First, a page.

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Smoking rates are higher in New Zealand (NZ) adults with mental illnesses and alcohol and other drug (AOD) addictions, compared to the overall population. Quit attempts using “gold standard” smoking cessation treatments often fail in people with these conditions, so more flexible treatment regimens that adapt to a person’s responsiveness to treatment are worth investigating. The STATUS trial aims to evaluate the effectiveness and safety of combining varenicline with nicotine e-cigarettes for smoking cessation among varenicline non-responders in treatment for mental health illnesses and/or AOD addictions.
This is a pragmatic two-arm, open-label, randomised trial. Participants will be daily smokers using mental health and/or addiction services in Auckland, aged ≥18 years, motivated to quit smoking, and eligible to access varenicline through the NZ special authority process. After 2 weeks of using varenicline plus behavioural support, participants who have not reduced their daily smoking by ≥50% will be randomised (1:1) to either 10 weeks of continued varenicline use or 10 weeks of varenicline plus an 18 mg/mL nicotine e-cigarette. All participants will receive weekly withdrawal-orientated behavioural support calls for 6 weeks post-randomisation. The primary outcome is self-reported biochemically-verified (exhaled carbon monoxide) continuous abstinence at 24 weeks post-randomisation. Secondary outcomes, measured at six, 12 and 24 weeks post-randomisation include: self-reported continuous abstinence, 7-day point prevalence abstinence, smoking reduction, time to relapse, cross-over, use of other smoking cessation support, serious adverse events, treatment adherence, compliance, acceptability, dual use, continuation of treatment use, mental illness symptoms and AOD use, health-related quality of life, and cost-analysis. A sample size of 338 will confer 80% power (p = 0.05) to detect a 15% absolute difference between the varenicline alone and varenicline plus e-cigarette groups.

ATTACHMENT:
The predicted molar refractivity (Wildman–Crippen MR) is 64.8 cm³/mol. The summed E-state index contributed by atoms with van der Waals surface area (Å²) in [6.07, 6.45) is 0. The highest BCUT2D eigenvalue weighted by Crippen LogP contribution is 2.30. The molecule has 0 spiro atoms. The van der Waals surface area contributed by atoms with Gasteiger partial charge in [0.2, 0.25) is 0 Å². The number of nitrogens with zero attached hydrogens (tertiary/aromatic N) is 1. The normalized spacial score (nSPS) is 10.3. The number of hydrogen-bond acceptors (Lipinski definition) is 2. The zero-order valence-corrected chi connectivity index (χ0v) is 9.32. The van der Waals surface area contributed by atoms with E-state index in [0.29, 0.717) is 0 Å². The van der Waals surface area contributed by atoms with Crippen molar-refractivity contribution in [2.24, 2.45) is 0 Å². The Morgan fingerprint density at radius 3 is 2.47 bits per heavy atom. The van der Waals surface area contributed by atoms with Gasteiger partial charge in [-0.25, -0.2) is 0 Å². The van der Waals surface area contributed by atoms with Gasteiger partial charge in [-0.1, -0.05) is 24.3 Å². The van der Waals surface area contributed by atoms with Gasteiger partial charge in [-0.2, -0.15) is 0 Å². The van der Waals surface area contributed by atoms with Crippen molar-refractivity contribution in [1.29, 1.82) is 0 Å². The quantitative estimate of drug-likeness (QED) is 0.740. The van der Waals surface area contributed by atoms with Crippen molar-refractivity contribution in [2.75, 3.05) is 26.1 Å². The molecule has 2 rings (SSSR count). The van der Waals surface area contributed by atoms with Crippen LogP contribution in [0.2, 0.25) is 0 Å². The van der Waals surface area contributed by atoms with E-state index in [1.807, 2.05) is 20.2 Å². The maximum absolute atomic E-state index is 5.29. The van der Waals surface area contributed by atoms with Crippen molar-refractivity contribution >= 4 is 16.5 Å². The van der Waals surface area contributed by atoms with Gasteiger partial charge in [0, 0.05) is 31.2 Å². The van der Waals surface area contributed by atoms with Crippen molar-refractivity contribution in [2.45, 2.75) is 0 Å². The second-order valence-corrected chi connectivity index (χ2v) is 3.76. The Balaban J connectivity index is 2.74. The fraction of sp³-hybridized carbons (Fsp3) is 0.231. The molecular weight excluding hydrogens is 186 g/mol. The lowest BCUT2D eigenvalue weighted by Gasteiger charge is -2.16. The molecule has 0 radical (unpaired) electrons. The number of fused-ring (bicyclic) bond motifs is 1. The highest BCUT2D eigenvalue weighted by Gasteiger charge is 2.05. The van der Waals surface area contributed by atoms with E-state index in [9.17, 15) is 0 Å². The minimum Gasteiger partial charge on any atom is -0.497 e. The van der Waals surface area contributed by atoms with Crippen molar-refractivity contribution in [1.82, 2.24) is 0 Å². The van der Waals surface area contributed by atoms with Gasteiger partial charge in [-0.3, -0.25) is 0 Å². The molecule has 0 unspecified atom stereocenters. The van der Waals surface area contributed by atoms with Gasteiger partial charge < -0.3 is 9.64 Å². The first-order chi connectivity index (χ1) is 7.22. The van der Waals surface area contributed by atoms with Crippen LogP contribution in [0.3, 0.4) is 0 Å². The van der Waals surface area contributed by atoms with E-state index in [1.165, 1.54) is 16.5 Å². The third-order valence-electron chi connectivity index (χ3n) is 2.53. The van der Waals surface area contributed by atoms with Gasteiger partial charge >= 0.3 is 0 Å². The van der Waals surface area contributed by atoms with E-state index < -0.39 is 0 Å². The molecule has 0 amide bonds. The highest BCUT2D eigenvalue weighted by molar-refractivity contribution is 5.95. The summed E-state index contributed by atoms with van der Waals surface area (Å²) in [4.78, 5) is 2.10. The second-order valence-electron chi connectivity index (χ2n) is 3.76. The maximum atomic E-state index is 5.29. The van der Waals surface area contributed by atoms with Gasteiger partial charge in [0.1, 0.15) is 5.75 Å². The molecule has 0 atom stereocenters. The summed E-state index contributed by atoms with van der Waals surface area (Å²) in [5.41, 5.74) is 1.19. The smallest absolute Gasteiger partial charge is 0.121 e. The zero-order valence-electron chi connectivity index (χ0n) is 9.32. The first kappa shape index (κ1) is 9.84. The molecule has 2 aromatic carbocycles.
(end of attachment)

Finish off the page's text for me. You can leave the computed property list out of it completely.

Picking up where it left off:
People with mental illness and/or AOD addictions are just as motivated as others to quit smoking, but are less likely to succeed. Adapting smoking cessation medication after a lack of responsiveness in the first 2 weeks of initial treatment in this priority population by adding a nicotine e-cigarette may be one way to increase long-term quit rates.
Australian NZ Clinical Trial Registry: ACTRN12616001355460 (29 September 2016).